toxalbumins

tox·al·bu·mins

(toks'al-byū'minz),
Phytotoxins that inhibit protein synthesis.
References in periodicals archive ?
Toxic proteins or toxalbumins have been found in Fabaceae, Euphorbiaceae, etc.
The cytotoxic plants include (1) the toxalbumins, the toxin (ricin) of which one, the castor bean (Ricinus communis), has been weaponized; (2) the mitotic inhibitors, many of which are highly effective as cancer chemotherapeutics; and (3) the cyanogenic glycosides contained in the kernels of several fruits, including apples, apricots, cherries, peaches, and plums (Table 1).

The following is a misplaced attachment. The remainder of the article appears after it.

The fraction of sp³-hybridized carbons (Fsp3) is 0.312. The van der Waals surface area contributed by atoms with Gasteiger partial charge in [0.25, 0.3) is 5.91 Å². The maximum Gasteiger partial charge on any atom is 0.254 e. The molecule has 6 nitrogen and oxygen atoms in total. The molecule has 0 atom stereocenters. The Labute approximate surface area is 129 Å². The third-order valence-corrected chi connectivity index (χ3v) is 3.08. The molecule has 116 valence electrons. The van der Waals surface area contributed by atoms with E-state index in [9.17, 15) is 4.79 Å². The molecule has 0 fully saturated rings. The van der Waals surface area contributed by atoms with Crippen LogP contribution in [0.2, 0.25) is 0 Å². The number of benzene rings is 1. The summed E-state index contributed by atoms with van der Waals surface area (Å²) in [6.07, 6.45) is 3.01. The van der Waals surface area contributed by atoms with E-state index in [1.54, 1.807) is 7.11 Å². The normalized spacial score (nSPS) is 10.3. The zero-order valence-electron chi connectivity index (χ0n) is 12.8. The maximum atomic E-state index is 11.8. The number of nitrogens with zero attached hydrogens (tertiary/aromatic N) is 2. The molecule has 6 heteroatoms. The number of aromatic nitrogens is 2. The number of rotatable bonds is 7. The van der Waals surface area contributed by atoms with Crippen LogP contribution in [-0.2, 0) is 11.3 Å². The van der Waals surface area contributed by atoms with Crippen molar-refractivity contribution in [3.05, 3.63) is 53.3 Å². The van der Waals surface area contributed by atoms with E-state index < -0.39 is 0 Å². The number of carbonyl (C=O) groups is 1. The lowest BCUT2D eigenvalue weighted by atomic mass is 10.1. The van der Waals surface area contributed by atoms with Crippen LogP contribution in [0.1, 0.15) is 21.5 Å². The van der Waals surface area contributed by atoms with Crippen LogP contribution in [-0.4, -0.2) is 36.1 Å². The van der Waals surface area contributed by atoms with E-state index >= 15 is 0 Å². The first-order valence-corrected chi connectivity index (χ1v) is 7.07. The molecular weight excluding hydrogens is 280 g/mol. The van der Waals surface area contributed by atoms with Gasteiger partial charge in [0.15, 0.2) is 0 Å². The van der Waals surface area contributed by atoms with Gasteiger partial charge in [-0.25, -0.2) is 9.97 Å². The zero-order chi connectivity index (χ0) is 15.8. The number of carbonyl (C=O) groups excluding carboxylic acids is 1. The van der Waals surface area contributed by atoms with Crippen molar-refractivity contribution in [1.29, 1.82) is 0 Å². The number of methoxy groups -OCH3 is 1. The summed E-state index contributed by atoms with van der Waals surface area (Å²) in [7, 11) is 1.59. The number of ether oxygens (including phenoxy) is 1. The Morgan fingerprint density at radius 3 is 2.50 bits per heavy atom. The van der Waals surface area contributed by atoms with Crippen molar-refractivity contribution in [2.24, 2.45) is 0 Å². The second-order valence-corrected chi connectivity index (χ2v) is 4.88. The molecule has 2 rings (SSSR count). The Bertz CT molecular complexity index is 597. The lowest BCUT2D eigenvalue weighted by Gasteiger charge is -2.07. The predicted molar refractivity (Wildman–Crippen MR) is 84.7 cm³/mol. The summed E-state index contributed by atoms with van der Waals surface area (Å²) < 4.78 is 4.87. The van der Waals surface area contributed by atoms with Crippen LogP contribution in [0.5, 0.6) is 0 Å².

While the exact toxic principles are yet to be defined, various anthraquinones and their derivatives like emodin glycosides, toxalbumins, and other alkaloids are usually blamed for C.
Ricin is one of several toxalbumins that exert toxicity by inhibiting protein synthesis in eukaryotic cells (1,2).
Various anthraquinones and their derivatives, emodin glycosides, toxalbumins and other alkaloids are the few compounds blamed for the cassia toxicity (13, 23).